The distribution of allelic HR throughout the human genome is likely to be extremely heterogeneous on the fine (kilobase [kb]) scale, although on the coarse scale (tens of megabases), the broad pattern is one of 1.6-fold more recombination events in females than in males, depressed recombination near the centromere and increased recombination in subtelomeric regions [33]. On the fine scale, both empirical studies of recombination in sperm [34] and statistical analysis of patterns of variation in populations [35, 36] indicate the widespread existence of hotspots of recombinatorial activity that can be orders of magnitude more active within an interval of 500 bp to 1 kb than in flanking 'cold' sequences. Population genetics theory suggests that these HR hotspots are likely to be short lived because the dynamics of the HR process are such that recombinogenic variants are doomed to be preferentially gene converted out of existence [37, 38]. This prediction appears to have been bolstered by the recent observation that recombination hotspots are not conserved over the short evolutionary distance that separates humans and chimpanzees [39, 40]. An absence of shared sequence motifs between known recombination hotspots [35] suggests that epigenetic mechanisms might be involved in the inheritance of recombinatorial activity at these locations.

The number of recombination events per meiosis seems to vary significantly both between gametes and between healthy individuals [41]. Intriguingly, mothers with higher rates of recombination tend to have greater reproductive success [42], which would suggest that selection on the dynamics of allelic HR is ongoing.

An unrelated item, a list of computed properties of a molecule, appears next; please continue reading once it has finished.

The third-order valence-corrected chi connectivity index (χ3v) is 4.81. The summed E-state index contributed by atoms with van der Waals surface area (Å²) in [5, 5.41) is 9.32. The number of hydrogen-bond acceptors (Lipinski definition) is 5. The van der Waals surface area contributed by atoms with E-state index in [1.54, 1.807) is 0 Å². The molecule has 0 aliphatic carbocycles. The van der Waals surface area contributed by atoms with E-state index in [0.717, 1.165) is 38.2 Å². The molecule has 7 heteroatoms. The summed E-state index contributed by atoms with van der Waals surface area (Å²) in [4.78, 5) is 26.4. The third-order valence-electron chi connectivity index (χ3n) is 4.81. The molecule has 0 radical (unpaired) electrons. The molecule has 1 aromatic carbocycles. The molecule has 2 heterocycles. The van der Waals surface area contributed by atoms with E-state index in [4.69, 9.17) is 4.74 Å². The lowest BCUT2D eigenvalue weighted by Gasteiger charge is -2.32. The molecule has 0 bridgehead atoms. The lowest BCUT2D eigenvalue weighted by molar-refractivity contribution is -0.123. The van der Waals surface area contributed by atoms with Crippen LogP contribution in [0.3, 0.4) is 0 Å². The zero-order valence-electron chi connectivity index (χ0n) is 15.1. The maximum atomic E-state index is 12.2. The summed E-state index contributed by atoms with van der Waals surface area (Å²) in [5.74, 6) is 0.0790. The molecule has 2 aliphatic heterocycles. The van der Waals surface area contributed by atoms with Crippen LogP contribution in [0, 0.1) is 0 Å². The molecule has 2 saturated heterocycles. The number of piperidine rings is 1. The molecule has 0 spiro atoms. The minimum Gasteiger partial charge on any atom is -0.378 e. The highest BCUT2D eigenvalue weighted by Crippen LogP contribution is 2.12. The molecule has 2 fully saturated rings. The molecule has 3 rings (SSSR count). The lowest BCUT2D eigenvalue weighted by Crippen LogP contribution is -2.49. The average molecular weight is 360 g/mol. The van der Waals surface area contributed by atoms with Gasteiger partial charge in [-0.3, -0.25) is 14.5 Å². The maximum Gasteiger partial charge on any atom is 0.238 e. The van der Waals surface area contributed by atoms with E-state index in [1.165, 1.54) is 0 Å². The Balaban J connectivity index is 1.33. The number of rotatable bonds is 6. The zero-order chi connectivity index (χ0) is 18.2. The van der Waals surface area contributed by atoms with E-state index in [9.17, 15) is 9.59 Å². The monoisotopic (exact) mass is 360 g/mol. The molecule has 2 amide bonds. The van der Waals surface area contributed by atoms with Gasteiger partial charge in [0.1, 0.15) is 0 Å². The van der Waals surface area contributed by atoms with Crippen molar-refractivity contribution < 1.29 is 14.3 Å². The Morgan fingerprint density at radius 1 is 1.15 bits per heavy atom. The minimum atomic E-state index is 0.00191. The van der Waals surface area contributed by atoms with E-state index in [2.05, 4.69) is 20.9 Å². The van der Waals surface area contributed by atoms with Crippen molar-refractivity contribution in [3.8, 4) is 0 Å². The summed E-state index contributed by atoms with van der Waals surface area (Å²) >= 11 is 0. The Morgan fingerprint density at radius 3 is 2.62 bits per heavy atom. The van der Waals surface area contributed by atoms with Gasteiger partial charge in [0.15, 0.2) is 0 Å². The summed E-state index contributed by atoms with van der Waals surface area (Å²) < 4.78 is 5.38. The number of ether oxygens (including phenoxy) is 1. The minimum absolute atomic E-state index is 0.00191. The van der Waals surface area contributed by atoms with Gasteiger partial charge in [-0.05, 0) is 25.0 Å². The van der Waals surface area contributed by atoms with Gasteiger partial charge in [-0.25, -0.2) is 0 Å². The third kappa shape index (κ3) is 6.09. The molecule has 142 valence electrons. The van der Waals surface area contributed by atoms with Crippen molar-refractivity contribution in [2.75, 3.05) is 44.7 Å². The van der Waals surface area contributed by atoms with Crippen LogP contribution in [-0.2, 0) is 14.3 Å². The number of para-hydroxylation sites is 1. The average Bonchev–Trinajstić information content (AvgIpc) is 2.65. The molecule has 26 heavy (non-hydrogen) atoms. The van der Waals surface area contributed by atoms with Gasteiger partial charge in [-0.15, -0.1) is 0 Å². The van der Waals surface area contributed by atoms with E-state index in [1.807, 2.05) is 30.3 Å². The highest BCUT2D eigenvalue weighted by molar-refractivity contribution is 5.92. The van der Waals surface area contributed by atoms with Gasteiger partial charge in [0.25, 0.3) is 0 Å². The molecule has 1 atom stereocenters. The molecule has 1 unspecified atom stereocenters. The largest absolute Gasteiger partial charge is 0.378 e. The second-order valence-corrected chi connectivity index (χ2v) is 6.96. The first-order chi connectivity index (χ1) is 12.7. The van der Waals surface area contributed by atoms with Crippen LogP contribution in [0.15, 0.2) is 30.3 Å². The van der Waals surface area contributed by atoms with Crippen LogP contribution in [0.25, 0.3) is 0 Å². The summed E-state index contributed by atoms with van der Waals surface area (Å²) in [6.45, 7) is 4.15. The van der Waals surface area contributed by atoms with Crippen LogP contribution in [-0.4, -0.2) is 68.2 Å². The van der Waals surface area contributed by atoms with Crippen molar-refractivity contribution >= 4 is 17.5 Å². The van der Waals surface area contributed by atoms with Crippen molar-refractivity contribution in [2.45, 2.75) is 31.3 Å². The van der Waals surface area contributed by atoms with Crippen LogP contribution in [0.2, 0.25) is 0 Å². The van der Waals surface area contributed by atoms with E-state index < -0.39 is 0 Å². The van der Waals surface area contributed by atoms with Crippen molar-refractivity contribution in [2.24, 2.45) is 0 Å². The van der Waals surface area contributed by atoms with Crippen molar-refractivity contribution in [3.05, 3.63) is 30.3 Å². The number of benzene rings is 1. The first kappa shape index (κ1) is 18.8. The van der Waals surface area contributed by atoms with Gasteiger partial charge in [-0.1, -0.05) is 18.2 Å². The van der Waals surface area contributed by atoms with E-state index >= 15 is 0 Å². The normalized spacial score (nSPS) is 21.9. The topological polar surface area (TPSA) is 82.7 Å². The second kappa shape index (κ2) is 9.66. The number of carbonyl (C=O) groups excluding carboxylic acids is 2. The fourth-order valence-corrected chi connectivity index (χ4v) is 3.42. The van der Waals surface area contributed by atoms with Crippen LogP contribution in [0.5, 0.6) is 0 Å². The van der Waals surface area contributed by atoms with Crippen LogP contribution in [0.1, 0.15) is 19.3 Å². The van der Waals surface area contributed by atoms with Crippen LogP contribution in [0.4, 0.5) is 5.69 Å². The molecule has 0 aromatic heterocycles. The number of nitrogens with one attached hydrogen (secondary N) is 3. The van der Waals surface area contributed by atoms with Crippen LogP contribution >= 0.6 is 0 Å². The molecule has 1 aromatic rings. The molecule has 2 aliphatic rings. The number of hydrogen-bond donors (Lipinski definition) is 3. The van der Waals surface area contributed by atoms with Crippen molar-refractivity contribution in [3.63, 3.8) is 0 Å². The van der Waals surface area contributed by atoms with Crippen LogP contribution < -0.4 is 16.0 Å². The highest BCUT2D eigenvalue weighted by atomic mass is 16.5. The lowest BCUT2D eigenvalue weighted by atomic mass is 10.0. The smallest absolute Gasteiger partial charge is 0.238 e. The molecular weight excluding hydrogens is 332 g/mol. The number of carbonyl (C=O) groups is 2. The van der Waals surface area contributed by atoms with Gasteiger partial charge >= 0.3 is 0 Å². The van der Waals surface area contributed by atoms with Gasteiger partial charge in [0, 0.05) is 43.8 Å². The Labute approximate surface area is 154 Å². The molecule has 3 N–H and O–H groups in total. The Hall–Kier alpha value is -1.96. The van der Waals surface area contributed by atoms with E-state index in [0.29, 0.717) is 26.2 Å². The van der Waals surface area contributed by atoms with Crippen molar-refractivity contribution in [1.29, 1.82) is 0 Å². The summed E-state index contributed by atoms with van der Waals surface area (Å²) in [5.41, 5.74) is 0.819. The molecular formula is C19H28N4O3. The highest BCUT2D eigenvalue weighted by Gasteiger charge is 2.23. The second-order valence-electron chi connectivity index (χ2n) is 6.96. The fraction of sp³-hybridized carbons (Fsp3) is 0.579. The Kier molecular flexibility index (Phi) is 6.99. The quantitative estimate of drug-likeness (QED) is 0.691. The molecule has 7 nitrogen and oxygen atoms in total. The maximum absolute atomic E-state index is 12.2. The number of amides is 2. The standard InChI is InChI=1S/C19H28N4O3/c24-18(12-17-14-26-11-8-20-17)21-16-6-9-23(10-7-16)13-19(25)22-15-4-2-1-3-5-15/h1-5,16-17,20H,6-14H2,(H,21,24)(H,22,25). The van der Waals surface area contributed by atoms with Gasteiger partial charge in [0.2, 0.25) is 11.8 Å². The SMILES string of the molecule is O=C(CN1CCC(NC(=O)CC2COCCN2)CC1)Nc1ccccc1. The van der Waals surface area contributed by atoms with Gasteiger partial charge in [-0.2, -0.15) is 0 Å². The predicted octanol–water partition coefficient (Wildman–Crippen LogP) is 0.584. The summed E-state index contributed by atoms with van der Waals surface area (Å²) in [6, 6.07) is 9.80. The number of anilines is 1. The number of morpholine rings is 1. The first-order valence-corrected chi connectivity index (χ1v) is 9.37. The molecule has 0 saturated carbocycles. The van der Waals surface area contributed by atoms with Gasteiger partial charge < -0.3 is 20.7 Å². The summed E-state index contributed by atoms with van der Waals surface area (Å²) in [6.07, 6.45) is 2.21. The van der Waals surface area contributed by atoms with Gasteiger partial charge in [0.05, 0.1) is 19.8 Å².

Allelic HR and sequence diversity

There is, on average, higher sequence diversity in regions of higher recombination rate [14]. It has also been demonstrated that there is a similar correlation between recombination and divergence in comparisons between human and mouse [43] and human and chimpanzee [13]. This correlation need not be explained by a causative relationship between the two (ie HR being mutagenic), although it has been suggested that errors in the repair of DSBs that initiate HR could increase the mutation rate. The hypothesis that recombination is itself mutagenic contrasts with the observation that recombination hotspots are short-lived evolutionary phenomena. Although, genomic location (ie proximity to telomeres) is more evolutionarily stable and plays a role in patterning large-scale recombination activity. Patterns of fine-scale recombination rate in humans, however, may be a poor predictor of the recombinatorial landscape in which sequences have evolved on both human and mouse lineages since they last shared a common ancestor.